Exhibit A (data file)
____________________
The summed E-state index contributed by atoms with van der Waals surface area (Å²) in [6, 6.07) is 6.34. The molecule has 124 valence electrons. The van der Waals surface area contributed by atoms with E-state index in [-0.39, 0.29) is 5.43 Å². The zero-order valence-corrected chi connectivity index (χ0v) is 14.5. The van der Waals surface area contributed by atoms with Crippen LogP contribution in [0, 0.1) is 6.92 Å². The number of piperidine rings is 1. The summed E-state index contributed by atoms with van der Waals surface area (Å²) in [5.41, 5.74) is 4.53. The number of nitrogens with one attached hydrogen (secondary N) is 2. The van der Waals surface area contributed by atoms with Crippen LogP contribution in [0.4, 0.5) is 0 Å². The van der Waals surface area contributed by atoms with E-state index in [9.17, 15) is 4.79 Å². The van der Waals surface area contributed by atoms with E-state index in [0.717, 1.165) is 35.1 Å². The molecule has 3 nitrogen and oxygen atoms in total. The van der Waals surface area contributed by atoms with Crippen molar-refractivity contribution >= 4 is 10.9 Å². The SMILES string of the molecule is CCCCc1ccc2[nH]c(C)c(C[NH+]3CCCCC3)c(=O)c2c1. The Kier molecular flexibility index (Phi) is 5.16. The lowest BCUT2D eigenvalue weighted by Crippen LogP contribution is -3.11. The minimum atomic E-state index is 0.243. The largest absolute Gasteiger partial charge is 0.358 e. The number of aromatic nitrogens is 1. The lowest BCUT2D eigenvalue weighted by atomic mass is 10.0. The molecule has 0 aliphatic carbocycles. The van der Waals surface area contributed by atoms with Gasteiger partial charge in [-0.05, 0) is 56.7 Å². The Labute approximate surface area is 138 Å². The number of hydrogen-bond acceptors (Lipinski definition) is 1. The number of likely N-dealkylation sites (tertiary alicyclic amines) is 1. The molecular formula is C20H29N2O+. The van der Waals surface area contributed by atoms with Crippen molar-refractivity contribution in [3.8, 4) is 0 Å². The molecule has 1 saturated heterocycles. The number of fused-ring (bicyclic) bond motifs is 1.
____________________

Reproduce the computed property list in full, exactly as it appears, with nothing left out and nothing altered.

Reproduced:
The summed E-state index contributed by atoms with van der Waals surface area (Å²) in [6, 6.07) is 6.34. The molecule has 124 valence electrons. The van der Waals surface area contributed by atoms with E-state index in [-0.39, 0.29) is 5.43 Å². The zero-order valence-corrected chi connectivity index (χ0v) is 14.5. The van der Waals surface area contributed by atoms with Crippen LogP contribution in [0, 0.1) is 6.92 Å². The number of piperidine rings is 1. The summed E-state index contributed by atoms with van der Waals surface area (Å²) in [5.41, 5.74) is 4.53. The number of nitrogens with one attached hydrogen (secondary N) is 2. The van der Waals surface area contributed by atoms with Crippen LogP contribution in [0.4, 0.5) is 0 Å². The van der Waals surface area contributed by atoms with E-state index in [9.17, 15) is 4.79 Å². The van der Waals surface area contributed by atoms with E-state index in [0.717, 1.165) is 35.1 Å². The molecule has 3 nitrogen and oxygen atoms in total. The van der Waals surface area contributed by atoms with Crippen molar-refractivity contribution >= 4 is 10.9 Å². The SMILES string of the molecule is CCCCc1ccc2[nH]c(C)c(C[NH+]3CCCCC3)c(=O)c2c1. The Kier molecular flexibility index (Phi) is 5.16. The lowest BCUT2D eigenvalue weighted by Crippen LogP contribution is -3.11. The minimum atomic E-state index is 0.243. The largest absolute Gasteiger partial charge is 0.358 e. The number of aromatic nitrogens is 1. The lowest BCUT2D eigenvalue weighted by atomic mass is 10.0. The molecule has 0 aliphatic carbocycles. The van der Waals surface area contributed by atoms with Gasteiger partial charge in [-0.05, 0) is 56.7 Å². The Labute approximate surface area is 138 Å². The number of hydrogen-bond acceptors (Lipinski definition) is 1. The number of likely N-dealkylation sites (tertiary alicyclic amines) is 1. The molecular formula is C20H29N2O+. The van der Waals surface area contributed by atoms with Crippen molar-refractivity contribution in [3.8, 4) is 0 Å². The molecule has 1 saturated heterocycles. The number of fused-ring (bicyclic) bond motifs is 1.